Book Review: Down Home With Ruby Dee
How one tragic accident led to a therapeutic cookbook
Reviewed by Gracie Salem, Fri., June 14, 2013
Musician and cookbook author Ruby Dee Philippa is a gal with sass and fearlessness to spare who has led a life that reads like some kind of flowerchild flashback: Born in the foothills of Northern California's Sierra Nevadas, she was home-schooled and often shuttled from the Redwood forests to the flat plains of Big Spring, Texas, by a close-knit clan who valued family get-togethers filled with food and impromptu musical performances. Even with all that moving around, her parents had "high expectations for my education. I tested into college at the age of 15," she recalls. She went off to college but dropped out after the first year, determined to pursue the life of a rocker, young and reckless, on the streets of San Francisco and Los Angeles. Ask Dee to list her musical influences and they range from her opera-singing grandmother to the Singing Nun and on to the Clash, the Cramps, and Blondie. In those wild days, she experienced an edgy strain of life that most of us can only imagine.
"When I cleaned that act up, I went back to Northern California and college," Dee says. Post-college, her life choices remained eclectic and transitory. Travels took her to Alaska, where she worked on the decks of a fishing boat and in the depths of a cannery. During this period, she sometimes lived in a tent city with folks who had no work. Ruby put her cooking skills to good use there, often making meals out of donated, unused food. She enjoyed working with plentiful salmon and cod, mastered hobo bread, and learned how to stretch donated vegetables for days. After Alaska, she escaped to South America, before eventually settling in Seattle in 1995.
Seattle turned out to be the city where things really came together for Ruby Dee. She opened not one, but three, popular restaurants over a period of years and started her band, Ruby Dee & the Snakehandlers. It was when she decided to form the band that she waltzed over to an experienced, older guitar player at a Seattle honky-tonk. The way she tells it, she put her hands on her hips, looked up at him, and said, "I hear you're my new guitar player." The brazen approach worked; Jorge Harada joined the band and eventually became her husband. Meanwhile, Dee wrote songs and ran her restaurants. They lived the life of touring musicians, playing gigs in the States and in Europe, passing through Austin often enough to feel like locals, and even bought a house here.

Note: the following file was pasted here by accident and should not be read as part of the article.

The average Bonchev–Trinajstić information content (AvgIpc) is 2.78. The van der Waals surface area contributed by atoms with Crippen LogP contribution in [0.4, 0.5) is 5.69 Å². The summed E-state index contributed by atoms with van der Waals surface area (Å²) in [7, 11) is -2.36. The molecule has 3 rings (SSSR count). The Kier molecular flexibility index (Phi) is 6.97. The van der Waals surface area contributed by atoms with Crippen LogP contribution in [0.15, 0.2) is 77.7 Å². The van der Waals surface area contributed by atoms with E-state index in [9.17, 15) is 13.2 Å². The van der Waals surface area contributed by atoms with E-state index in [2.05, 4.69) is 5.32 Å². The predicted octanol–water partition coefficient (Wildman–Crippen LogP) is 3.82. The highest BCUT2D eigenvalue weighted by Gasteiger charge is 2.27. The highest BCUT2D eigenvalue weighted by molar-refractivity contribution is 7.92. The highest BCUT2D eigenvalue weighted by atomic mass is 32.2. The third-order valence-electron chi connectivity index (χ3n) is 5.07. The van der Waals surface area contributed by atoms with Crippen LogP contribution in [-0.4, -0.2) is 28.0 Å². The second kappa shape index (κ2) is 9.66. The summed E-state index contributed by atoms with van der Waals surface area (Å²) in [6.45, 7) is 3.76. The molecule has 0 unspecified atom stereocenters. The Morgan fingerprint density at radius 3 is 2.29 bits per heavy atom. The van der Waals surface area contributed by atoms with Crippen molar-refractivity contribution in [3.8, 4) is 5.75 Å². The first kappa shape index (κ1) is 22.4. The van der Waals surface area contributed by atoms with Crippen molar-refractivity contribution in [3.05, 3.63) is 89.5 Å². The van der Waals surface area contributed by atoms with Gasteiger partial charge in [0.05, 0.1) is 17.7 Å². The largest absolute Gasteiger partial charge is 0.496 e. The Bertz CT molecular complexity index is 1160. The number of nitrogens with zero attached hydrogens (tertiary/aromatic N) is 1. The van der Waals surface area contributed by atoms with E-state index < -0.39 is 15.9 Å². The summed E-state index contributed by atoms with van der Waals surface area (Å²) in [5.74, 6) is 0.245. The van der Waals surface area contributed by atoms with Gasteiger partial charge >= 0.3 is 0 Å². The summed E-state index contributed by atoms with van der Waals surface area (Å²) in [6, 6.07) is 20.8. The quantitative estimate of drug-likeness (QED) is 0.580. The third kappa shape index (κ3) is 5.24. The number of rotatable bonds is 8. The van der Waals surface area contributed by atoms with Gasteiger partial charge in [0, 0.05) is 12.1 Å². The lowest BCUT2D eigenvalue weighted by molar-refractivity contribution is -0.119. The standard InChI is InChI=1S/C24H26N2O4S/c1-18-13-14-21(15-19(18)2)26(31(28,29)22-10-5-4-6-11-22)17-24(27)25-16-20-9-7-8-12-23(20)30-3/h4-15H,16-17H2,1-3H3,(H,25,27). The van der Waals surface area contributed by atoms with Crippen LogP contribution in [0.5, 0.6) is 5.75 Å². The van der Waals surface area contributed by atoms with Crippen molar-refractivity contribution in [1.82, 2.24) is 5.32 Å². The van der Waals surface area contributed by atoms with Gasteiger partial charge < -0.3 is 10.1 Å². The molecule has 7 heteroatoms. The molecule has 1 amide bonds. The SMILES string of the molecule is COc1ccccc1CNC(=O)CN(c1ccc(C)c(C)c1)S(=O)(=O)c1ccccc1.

Before they could settle in Austin, however, a scooter accident in 2008 brought one aspect of Ruby's life to a screeching halt: A major brain injury destroyed her facility for language completely. She had to struggle to remember even the simplest words or phrases, and the stages of her recovery have been long and arduous. "Almost immediately, they gave me simple puzzles and fill-in-the-word workbooks that were childlike," Dee recalls, "And I realized it wasn't enough. I wasn't exercising my brain enough." That was when she started writing down a life's worth of recipes along with stories about where they came from. Writing down the recipes demanded that Ruby summon the word "cinnamon" instead of "that red powder." Her self-prescribed brain exercises resulted in a delightful recipe collection, Ruby's Juke Joint Americana Cookbook (see review, left), which she paired with an Americana CD to play while cooking.
These days, Ruby Dee's life is good. The words are flowing easily, and writing songs, recipes, and copy for her new radio show are a delight once again. The band plays gigs around town, she and her husband are promoting a well-reviewed new roots and rockabilly CD for kids called Rockabilly Playground, and she teaches the occasional class at Central Market as part of their Music on the Menu series. Sounds like Austin is home, sweet home.